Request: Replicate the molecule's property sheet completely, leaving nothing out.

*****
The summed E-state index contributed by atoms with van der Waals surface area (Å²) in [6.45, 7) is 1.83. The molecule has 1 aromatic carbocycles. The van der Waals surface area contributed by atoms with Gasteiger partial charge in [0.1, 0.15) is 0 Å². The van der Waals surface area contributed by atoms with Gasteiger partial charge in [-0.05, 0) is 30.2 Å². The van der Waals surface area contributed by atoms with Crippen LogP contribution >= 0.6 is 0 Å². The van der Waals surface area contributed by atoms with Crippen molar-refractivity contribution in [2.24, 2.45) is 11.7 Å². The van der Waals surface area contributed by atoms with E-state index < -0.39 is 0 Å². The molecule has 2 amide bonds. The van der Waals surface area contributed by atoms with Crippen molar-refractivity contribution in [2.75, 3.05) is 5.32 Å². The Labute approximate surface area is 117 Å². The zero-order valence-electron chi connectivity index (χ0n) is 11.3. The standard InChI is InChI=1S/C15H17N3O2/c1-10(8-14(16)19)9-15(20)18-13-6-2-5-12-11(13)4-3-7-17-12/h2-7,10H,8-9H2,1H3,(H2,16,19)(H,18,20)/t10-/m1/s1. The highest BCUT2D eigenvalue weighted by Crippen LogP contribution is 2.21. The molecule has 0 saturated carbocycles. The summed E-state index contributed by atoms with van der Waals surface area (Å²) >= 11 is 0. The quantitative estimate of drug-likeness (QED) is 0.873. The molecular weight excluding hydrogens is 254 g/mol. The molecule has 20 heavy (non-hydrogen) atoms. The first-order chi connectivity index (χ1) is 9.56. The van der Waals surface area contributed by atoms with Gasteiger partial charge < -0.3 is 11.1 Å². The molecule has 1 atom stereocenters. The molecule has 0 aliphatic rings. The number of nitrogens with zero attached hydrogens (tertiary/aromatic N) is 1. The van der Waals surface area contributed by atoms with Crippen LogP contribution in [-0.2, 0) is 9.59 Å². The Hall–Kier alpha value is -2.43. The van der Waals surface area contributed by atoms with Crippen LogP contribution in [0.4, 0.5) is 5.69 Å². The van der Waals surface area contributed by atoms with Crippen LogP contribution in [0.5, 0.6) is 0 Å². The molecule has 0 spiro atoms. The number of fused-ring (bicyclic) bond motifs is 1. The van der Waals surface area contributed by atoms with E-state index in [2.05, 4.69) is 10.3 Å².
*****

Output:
The summed E-state index contributed by atoms with van der Waals surface area (Å²) in [6.45, 7) is 1.83. The molecule has 1 aromatic carbocycles. The van der Waals surface area contributed by atoms with Gasteiger partial charge in [0.1, 0.15) is 0 Å². The van der Waals surface area contributed by atoms with Gasteiger partial charge in [-0.05, 0) is 30.2 Å². The van der Waals surface area contributed by atoms with Crippen LogP contribution >= 0.6 is 0 Å². The van der Waals surface area contributed by atoms with Crippen molar-refractivity contribution in [2.24, 2.45) is 11.7 Å². The van der Waals surface area contributed by atoms with E-state index < -0.39 is 0 Å². The molecule has 2 amide bonds. The van der Waals surface area contributed by atoms with Crippen molar-refractivity contribution in [2.75, 3.05) is 5.32 Å². The Labute approximate surface area is 117 Å². The zero-order valence-electron chi connectivity index (χ0n) is 11.3. The standard InChI is InChI=1S/C15H17N3O2/c1-10(8-14(16)19)9-15(20)18-13-6-2-5-12-11(13)4-3-7-17-12/h2-7,10H,8-9H2,1H3,(H2,16,19)(H,18,20)/t10-/m1/s1. The highest BCUT2D eigenvalue weighted by Crippen LogP contribution is 2.21. The molecule has 0 saturated carbocycles. The summed E-state index contributed by atoms with van der Waals surface area (Å²) >= 11 is 0. The quantitative estimate of drug-likeness (QED) is 0.873. The molecular weight excluding hydrogens is 254 g/mol. The molecule has 20 heavy (non-hydrogen) atoms. The first-order chi connectivity index (χ1) is 9.56. The van der Waals surface area contributed by atoms with Gasteiger partial charge < -0.3 is 11.1 Å². The molecule has 1 atom stereocenters. The molecule has 0 aliphatic rings. The number of nitrogens with zero attached hydrogens (tertiary/aromatic N) is 1. The van der Waals surface area contributed by atoms with Crippen LogP contribution in [-0.2, 0) is 9.59 Å². The Hall–Kier alpha value is -2.43. The van der Waals surface area contributed by atoms with Crippen LogP contribution in [0.4, 0.5) is 5.69 Å². The van der Waals surface area contributed by atoms with Crippen LogP contribution in [0.5, 0.6) is 0 Å². The molecule has 0 spiro atoms. The number of fused-ring (bicyclic) bond motifs is 1. The van der Waals surface area contributed by atoms with E-state index in [2.05, 4.69) is 10.3 Å².